|Barked: Fri Dec 15, '06 6:59am PST |
|Cities can actually be really wonderful places for dogs. There are so many opportunities for socialization, and training becomes so much less optional, and there tend to be so many services for dogs (depending on city of course) that city dogs tend to be quite happy.
If you're going to be living in an apartment, however, there are a lot of things you have to keep in mind. Most apartments have weight and breed restrictions. The weight restrictions really throw a wrench into things because a lot of the larger breeds actually make great apartment dogs because they are low energy. If you are willing to take walks and are going to live near an area that has a safely fenced off-leash park, then the size of your apartment doesn't matter for the size of the dog. Some small dogs are extremely high energy and ping off the walls 24/7 (jack russell terriers), and some large dogs are complete and utter couch potatoes (greyhounds, english mastiffs, great danes).
The other thing you have to worry about is barking. I live in a duplex and when we got a new dog (our older dog is nearly silent) I spent several months trying to get him into a situation in which he wouldn't bark while home alone. He's not naturally a kind of dog that barks at everything or just barks to bark, but he will bark if he's frustrated and it took a lot of tweeking to find a way for him to be home alone and not feel frustrated. If you have a dog who barks a lot and you live in an apartment, there's a high probability that you will either get evicted or animal control will threaten to remove the dog. Cranky neighbors with a lot of time on their hands can raise a pretty huge stink when they're not happy. Unless you have it on good authority that the individual dog is not a barker, I'd avoid the terrier and scenthound breeds.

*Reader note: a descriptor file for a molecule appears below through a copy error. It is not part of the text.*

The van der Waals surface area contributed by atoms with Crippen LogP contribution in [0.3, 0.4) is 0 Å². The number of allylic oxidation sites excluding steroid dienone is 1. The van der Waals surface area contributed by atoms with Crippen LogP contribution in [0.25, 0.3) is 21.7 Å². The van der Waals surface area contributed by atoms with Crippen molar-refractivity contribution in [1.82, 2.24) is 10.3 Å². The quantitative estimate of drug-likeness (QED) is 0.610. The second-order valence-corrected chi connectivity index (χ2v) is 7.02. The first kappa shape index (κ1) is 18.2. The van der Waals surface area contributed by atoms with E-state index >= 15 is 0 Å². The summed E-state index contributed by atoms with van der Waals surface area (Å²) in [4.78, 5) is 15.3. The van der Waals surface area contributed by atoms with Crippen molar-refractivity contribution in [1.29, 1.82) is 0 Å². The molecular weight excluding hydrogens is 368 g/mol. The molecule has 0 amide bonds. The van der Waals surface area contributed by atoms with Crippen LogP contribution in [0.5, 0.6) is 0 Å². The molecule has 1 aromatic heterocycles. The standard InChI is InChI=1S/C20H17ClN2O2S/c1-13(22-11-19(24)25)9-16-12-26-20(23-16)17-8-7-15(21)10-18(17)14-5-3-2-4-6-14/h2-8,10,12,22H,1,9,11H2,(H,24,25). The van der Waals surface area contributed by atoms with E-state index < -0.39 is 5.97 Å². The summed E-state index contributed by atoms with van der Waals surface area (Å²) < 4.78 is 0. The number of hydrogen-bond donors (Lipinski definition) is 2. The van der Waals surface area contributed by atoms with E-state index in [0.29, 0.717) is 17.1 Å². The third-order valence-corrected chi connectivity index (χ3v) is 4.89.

Also, don't get a puppy. Get a dog that's past adolescence and is comfortably settled into adulthood. Puppies need way more attention than most working people can give them and when you get a puppy it's always a bit of a crapshoot what they're going to grow up and turn in to. A puppy who never barks for the first 6 months of it's life may become a nuisance barker over night as it matures.
Try to adopt an adult dog who has been fostered in a home, so you can get a good report on how they behave when left alone, and whether or not they're a barker.
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